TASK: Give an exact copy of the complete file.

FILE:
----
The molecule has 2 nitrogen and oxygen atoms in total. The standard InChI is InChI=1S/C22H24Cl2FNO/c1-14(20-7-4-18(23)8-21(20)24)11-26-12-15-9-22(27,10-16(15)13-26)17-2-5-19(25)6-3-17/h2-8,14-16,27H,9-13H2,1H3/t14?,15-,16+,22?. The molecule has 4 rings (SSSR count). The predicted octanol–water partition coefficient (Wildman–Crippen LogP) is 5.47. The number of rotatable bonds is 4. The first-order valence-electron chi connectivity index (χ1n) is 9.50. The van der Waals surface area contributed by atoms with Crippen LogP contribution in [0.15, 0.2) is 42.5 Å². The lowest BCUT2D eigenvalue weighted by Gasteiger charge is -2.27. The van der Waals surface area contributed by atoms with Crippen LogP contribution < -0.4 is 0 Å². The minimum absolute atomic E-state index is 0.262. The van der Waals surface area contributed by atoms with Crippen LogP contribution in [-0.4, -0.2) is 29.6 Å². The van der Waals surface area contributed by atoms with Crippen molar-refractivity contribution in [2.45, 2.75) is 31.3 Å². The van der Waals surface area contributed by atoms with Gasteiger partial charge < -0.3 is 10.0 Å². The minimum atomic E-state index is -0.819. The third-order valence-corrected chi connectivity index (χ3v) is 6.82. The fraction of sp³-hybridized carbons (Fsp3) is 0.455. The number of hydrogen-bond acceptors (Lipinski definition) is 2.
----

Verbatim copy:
The molecule has 2 nitrogen and oxygen atoms in total. The standard InChI is InChI=1S/C22H24Cl2FNO/c1-14(20-7-4-18(23)8-21(20)24)11-26-12-15-9-22(27,10-16(15)13-26)17-2-5-19(25)6-3-17/h2-8,14-16,27H,9-13H2,1H3/t14?,15-,16+,22?. The molecule has 4 rings (SSSR count). The predicted octanol–water partition coefficient (Wildman–Crippen LogP) is 5.47. The number of rotatable bonds is 4. The first-order valence-electron chi connectivity index (χ1n) is 9.50. The van der Waals surface area contributed by atoms with Crippen LogP contribution in [0.15, 0.2) is 42.5 Å². The lowest BCUT2D eigenvalue weighted by Gasteiger charge is -2.27. The van der Waals surface area contributed by atoms with Crippen LogP contribution < -0.4 is 0 Å². The minimum absolute atomic E-state index is 0.262. The van der Waals surface area contributed by atoms with Crippen LogP contribution in [-0.4, -0.2) is 29.6 Å². The van der Waals surface area contributed by atoms with Crippen molar-refractivity contribution in [2.45, 2.75) is 31.3 Å². The van der Waals surface area contributed by atoms with Gasteiger partial charge < -0.3 is 10.0 Å². The minimum atomic E-state index is -0.819. The third-order valence-corrected chi connectivity index (χ3v) is 6.82. The fraction of sp³-hybridized carbons (Fsp3) is 0.455. The number of hydrogen-bond acceptors (Lipinski definition) is 2.